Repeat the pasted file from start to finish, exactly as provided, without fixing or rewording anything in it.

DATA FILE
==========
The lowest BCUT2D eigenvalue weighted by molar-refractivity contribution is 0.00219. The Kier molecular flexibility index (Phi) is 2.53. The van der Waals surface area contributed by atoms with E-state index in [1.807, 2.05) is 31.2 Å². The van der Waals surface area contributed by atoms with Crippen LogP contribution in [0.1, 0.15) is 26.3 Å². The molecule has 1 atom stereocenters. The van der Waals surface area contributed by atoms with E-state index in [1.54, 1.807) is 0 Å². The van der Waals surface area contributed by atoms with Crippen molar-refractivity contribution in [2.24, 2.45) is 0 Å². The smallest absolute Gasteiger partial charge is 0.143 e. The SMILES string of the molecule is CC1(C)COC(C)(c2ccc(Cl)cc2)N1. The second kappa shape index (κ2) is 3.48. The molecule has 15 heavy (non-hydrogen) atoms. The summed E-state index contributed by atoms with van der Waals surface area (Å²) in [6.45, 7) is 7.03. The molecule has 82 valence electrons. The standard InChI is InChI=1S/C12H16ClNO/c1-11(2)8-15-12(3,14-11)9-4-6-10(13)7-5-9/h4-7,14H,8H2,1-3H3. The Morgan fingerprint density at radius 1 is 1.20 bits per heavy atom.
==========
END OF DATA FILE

The lowest BCUT2D eigenvalue weighted by molar-refractivity contribution is 0.00219. The Kier molecular flexibility index (Phi) is 2.53. The van der Waals surface area contributed by atoms with E-state index in [1.807, 2.05) is 31.2 Å². The van der Waals surface area contributed by atoms with Crippen LogP contribution in [0.1, 0.15) is 26.3 Å². The molecule has 1 atom stereocenters. The van der Waals surface area contributed by atoms with E-state index in [1.54, 1.807) is 0 Å². The van der Waals surface area contributed by atoms with Crippen molar-refractivity contribution in [2.24, 2.45) is 0 Å². The smallest absolute Gasteiger partial charge is 0.143 e. The SMILES string of the molecule is CC1(C)COC(C)(c2ccc(Cl)cc2)N1. The second kappa shape index (κ2) is 3.48. The molecule has 15 heavy (non-hydrogen) atoms. The summed E-state index contributed by atoms with van der Waals surface area (Å²) in [6.45, 7) is 7.03. The molecule has 82 valence electrons. The standard InChI is InChI=1S/C12H16ClNO/c1-11(2)8-15-12(3,14-11)9-4-6-10(13)7-5-9/h4-7,14H,8H2,1-3H3. The Morgan fingerprint density at radius 1 is 1.20 bits per heavy atom.